Amazon, Vonage affirm insert media's growth
NEW YORK - The atmosphere at the Direct Marketing Association's
Insert Media Day at the McGraw-Hill conference center March 6 was
positive, with many traditional direct marketing experts speaking to
the medium's increasing importance in a changing media landscape.
Keynote speaker Sam Wheeler, director of advertising and partnerships
at Amazon.com, said his company offers 80 million package insert
opportunities annually as well as on-box ad space and online display
ads. While the Seattle-based online retailer is still finessing its
insert program, Mr. Wheeler said he admired the strength in the
industry's business model.
"You guys are in a really unique position because you're so
accountable," Mr. Wheeler said. "You're always working to make sure
that people get paid and that's reassuring."
Speakers at Insert Media Day agreed that the accountability of direct
marketing also appeals to brand marketers as budgets tighten and
eyeballs move online.
Doug Guyer, president of new business development at Berwyn, PA-based
International Direct Response Inc., said there are still silos within
companies between direct and brand marketing.
He talked about the need to educate companies that are not used to
scaling their spend in relation to tests and instead renew ad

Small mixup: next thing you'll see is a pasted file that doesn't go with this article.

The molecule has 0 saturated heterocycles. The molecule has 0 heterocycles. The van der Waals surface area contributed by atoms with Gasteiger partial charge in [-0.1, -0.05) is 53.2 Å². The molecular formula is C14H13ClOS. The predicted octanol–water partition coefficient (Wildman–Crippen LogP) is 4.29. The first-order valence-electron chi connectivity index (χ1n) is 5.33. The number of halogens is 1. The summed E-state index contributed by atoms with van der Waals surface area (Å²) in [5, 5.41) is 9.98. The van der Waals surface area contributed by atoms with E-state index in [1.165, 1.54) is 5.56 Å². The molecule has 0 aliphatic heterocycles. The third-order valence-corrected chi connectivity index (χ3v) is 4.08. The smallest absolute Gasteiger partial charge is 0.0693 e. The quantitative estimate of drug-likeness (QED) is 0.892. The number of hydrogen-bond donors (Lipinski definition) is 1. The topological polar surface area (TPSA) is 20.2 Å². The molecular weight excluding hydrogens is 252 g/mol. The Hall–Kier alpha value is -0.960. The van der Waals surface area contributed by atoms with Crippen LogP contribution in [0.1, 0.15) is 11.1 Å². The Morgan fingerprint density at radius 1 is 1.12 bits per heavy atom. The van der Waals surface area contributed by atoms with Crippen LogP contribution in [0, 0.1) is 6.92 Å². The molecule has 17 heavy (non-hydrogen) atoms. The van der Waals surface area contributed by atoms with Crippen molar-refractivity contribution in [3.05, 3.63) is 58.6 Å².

contracts based on a fixed yearly budget. He praised companies that
"get it" and combine branding with sales accountability.
Speaking for this tactic was Benjamin Quigley, director of marketing
at Vonage. His company's marketing objectives for inserts are to
build the brand and get sales.
While Vonage's brand message, "One smart decision," is not used
directly in its insert strategy, the basic message carries over in
inserts that read "Keep your phone number, lower your phone bill."
"I'm a huge fan of insert media," Mr. Quigley said. "It can feed into
the brand work that you are doing and inform it. The reason we don't
go overboard with the brand is because we tested it - it doesn't go
Copywriter and direct marketing veteran Herschell Gordon Lewis warned
the insert crowd against blurring the lines between direct and brand
"Remember who you are; you are an insert," he said. "We are in the
response business and we have been invaded by the brand."
Mr. Lewis said that successful inserts take the perspective of the
buyer rather than championing the company that is providing the
product. He said testing was the only way to determine the best
Testing, and changing ad spend based on results, has not only proved
well for the 50-year-old insert media industry but may become the
standard as buyers move online.
Mr. Wheeler said Amazon runs A/B tests for creative in internal as
well as third-party advertiser offers and could have results within a
"We're very nimble...we don't make any decisions at our company
unless we have the data behind it," he said.